When good IT contracts go bad
It's quite common for the boiler plate contracts provided by recruitment agencies to have no termination clause or notice period for the benefit of the contractor. Once tied into a contract, you are expected to see out the full term on pain of legal action.
But what happens when you can't fulfil the agreement? What does a contractor do when, for one reason or another, they feel unable to continue?
Thankfully for recruitment agents, clients and probably the long-term success of IT contracting, the situation is relatively rare.
John Kell, policy officer for the Professional Contractors Group (PCG), says the organisation has, in the past, helped contractors wishing to end a contract early; though walking out on a contract is an uncommon event.
Adrian Marlowe, managing director of Lawspeed, a recruitment law specialist, says his firm has not advised on a case for some while.
Judging by the evidence, it seems the IT contractor is a peculiarly reliable and honourable breed.
In fact, so honourable are they that when asked about walking out on a deal, contractors invariably assume the question is about not-renewing rather than downing tools.
Jane Marple, contract test manager, says, "On the odd occasion when I've had enough, I've negotiated an end date with my client to ensure good relationships remain and the project is not put in the lurch. This end date has always coincided with a contract end date."
And Bryan Pickard, SAS business analyst, says, "I have walked out. Once, but within the terms of the contract, and I gave the necessary minimum notice."
Even when the fan has been hit, contractors retain an honour and professionalism that is quite possibly unsurpassed, even to the point of self-harm.
Robert Dorney's agent went bankrupt. He was owed more than three months' pay and yet elected to continue to work for the client for a further three weeks until the end of the project. For nothing.
Dorney has been a contractor for nearly twenty years – for some big name clients, banks and insurance firms – and while he smarts from the losses in that one instance, he prides himself that he has never walked out on a client.
"It's something you just don't do," he says. "I've never seen a contractor leave mid-term; it's not in the psyche."
Lawspeed advises that withholding payment is a fundamental breach of contract. In most instances a contractor is entirely within his/her rights to stop work until payment is made.
If a contractor has opted in to the Conduct of Employment Agencies and Employment Businesses Regulations 2003 (EAA), it is even illegal for an agency to withhold payment using one of the more familiar excuses such as: the client has not paid, or the timesheet has not been signed off.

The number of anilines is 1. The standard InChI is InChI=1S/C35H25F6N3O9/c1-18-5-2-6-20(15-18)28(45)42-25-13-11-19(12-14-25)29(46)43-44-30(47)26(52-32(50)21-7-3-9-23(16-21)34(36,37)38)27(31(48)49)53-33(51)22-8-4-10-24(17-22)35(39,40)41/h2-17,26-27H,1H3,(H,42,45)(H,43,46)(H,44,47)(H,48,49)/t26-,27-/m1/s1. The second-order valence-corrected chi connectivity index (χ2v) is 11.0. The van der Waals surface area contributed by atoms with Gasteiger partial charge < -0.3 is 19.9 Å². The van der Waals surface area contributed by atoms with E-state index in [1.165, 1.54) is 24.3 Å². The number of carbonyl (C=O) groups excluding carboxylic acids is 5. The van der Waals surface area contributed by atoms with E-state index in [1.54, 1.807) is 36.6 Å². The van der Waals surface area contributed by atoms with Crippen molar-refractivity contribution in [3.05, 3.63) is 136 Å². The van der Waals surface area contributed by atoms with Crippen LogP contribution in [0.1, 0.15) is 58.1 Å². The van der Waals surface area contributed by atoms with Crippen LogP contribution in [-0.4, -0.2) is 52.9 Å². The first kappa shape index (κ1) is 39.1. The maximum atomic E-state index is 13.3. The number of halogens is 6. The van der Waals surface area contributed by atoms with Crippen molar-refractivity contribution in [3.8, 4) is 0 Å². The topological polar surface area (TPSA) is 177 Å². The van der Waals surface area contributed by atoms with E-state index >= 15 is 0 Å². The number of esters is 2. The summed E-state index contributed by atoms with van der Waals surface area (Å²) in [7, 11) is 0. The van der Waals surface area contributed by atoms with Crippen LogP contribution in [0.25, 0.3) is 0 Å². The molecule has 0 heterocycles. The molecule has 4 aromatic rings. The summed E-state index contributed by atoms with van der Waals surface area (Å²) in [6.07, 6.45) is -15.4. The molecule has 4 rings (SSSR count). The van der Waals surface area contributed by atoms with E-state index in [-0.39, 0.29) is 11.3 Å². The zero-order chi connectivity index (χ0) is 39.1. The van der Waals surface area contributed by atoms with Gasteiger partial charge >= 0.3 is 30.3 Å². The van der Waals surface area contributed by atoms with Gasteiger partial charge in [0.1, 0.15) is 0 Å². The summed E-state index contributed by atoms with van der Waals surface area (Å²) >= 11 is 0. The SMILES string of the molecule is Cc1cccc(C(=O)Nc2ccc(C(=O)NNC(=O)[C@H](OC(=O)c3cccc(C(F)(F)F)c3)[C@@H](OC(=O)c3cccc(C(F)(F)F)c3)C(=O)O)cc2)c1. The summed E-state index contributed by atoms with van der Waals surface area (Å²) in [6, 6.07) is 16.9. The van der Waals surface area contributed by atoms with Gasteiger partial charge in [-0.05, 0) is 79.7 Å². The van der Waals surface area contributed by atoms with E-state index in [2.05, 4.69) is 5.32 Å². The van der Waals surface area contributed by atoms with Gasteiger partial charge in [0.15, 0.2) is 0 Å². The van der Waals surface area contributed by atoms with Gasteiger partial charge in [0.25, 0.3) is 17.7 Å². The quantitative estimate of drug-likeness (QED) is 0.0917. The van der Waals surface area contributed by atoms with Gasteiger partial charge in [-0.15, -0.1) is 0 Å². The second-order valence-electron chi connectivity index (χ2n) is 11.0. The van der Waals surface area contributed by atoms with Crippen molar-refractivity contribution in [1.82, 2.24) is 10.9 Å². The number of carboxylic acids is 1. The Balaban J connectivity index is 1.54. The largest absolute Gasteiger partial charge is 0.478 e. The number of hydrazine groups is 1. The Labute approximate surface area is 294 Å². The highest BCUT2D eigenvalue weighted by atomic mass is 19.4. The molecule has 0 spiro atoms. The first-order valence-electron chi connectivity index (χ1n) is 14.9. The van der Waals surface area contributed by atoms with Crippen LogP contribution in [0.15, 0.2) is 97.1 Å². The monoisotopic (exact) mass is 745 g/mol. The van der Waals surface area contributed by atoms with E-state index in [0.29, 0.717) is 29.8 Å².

But Adrian Marlowe warns that where a contractor opts out of EAA, the wording of the contract is binding, and further, he adds that, "once committed, they should adhere to it, or they will be in breach."
"Others [other contractors] are being rejected on the basis of a commitment by the contractor," says Marlowe. It is the commitment to the work that the client purchases and the agent sells, he explains.
So even when relationships fail, working conditions become unbearable, or circumstances change to the point that a contractor fights an overwhelming desire to get out, Marlowe advises they negotiate a "helpful" end to the contract.
"Give your reasons, speak to the agency, get some sympathy," he says. "It may be wise to give some sort of notice, or find a replacement and contribute a week's handover."
His 'bottom line' advice for contractors:" Look to the contract to find your entitlements."
Nick Walrond, spokesman for the Recruitment & Employment Confederation's IT division and managing director of Sanderson Recruitment Plc., reflected, "Our contracts contain clauses which enable outstanding monies to be withheld for breach of contract. In exceptional circumstances we will enforce this clause and use the funds available to lessen the impact of a contractor walking out."
He gives the example where withheld money may be used, "to offer replacement resource [to the client] for a free period."
Walrond stresses this does not happen very often, supporting the idea that, at heart, IT contractors make an honourable group.
"Where their stay within a contract deemed untenable we always advise they speak to us at the earliest possible opportunity, in order that an amicable exit can be negotiated for all parties," he said.